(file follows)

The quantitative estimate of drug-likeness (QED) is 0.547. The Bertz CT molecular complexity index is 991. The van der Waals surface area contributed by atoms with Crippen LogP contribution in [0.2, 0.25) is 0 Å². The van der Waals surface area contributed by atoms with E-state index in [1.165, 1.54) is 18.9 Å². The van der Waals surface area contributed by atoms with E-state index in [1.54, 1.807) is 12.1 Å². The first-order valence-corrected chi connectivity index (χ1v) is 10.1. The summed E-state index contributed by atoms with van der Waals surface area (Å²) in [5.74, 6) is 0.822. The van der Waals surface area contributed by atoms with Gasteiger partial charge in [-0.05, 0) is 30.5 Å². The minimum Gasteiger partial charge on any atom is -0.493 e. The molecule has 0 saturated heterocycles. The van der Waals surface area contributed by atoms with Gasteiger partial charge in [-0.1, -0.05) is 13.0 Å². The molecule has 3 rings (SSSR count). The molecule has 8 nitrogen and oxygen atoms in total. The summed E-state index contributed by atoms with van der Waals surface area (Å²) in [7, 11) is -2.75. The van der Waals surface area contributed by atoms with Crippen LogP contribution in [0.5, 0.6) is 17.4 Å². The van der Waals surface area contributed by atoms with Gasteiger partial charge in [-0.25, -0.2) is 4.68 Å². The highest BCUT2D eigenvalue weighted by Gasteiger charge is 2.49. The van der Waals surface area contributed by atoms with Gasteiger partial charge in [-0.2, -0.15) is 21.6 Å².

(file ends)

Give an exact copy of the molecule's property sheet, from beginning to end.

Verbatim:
The quantitative estimate of drug-likeness (QED) is 0.547. The Bertz CT molecular complexity index is 991. The van der Waals surface area contributed by atoms with Crippen LogP contribution in [0.2, 0.25) is 0 Å². The van der Waals surface area contributed by atoms with E-state index in [1.165, 1.54) is 18.9 Å². The van der Waals surface area contributed by atoms with E-state index in [1.54, 1.807) is 12.1 Å². The first-order valence-corrected chi connectivity index (χ1v) is 10.1. The summed E-state index contributed by atoms with van der Waals surface area (Å²) in [5.74, 6) is 0.822. The van der Waals surface area contributed by atoms with Gasteiger partial charge in [-0.05, 0) is 30.5 Å². The minimum Gasteiger partial charge on any atom is -0.493 e. The molecule has 0 saturated heterocycles. The van der Waals surface area contributed by atoms with Gasteiger partial charge in [-0.1, -0.05) is 13.0 Å². The molecule has 3 rings (SSSR count). The molecule has 8 nitrogen and oxygen atoms in total. The summed E-state index contributed by atoms with van der Waals surface area (Å²) in [7, 11) is -2.75. The van der Waals surface area contributed by atoms with Crippen LogP contribution in [0.5, 0.6) is 17.4 Å². The van der Waals surface area contributed by atoms with Gasteiger partial charge in [-0.25, -0.2) is 4.68 Å². The highest BCUT2D eigenvalue weighted by Gasteiger charge is 2.49. The van der Waals surface area contributed by atoms with Gasteiger partial charge in [-0.2, -0.15) is 21.6 Å².